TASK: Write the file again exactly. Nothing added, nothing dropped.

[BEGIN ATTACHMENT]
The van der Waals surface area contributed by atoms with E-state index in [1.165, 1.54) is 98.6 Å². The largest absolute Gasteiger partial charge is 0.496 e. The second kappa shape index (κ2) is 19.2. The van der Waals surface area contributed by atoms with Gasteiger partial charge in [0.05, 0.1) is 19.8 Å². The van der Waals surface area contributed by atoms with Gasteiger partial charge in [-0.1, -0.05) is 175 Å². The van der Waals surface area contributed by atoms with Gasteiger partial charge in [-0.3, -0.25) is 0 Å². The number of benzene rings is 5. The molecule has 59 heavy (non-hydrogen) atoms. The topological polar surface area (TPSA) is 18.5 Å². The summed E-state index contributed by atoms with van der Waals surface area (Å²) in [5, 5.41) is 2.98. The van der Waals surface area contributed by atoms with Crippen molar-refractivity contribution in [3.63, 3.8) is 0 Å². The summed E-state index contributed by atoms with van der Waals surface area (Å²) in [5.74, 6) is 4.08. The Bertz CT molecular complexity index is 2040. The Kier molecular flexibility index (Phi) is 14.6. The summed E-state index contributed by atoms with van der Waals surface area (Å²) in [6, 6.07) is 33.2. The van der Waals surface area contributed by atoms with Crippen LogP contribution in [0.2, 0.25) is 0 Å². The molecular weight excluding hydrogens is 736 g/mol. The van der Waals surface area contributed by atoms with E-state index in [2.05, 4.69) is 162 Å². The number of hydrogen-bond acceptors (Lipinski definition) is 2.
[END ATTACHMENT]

The van der Waals surface area contributed by atoms with E-state index in [1.165, 1.54) is 98.6 Å². The largest absolute Gasteiger partial charge is 0.496 e. The second kappa shape index (κ2) is 19.2. The van der Waals surface area contributed by atoms with Gasteiger partial charge in [0.05, 0.1) is 19.8 Å². The van der Waals surface area contributed by atoms with Gasteiger partial charge in [-0.1, -0.05) is 175 Å². The van der Waals surface area contributed by atoms with Gasteiger partial charge in [-0.3, -0.25) is 0 Å². The number of benzene rings is 5. The molecule has 59 heavy (non-hydrogen) atoms. The topological polar surface area (TPSA) is 18.5 Å². The summed E-state index contributed by atoms with van der Waals surface area (Å²) in [5, 5.41) is 2.98. The van der Waals surface area contributed by atoms with Crippen molar-refractivity contribution in [3.63, 3.8) is 0 Å². The summed E-state index contributed by atoms with van der Waals surface area (Å²) in [5.74, 6) is 4.08. The Bertz CT molecular complexity index is 2040. The Kier molecular flexibility index (Phi) is 14.6. The summed E-state index contributed by atoms with van der Waals surface area (Å²) in [6, 6.07) is 33.2. The van der Waals surface area contributed by atoms with Crippen LogP contribution in [0.2, 0.25) is 0 Å². The molecular weight excluding hydrogens is 736 g/mol. The van der Waals surface area contributed by atoms with E-state index in [2.05, 4.69) is 162 Å². The number of hydrogen-bond acceptors (Lipinski definition) is 2.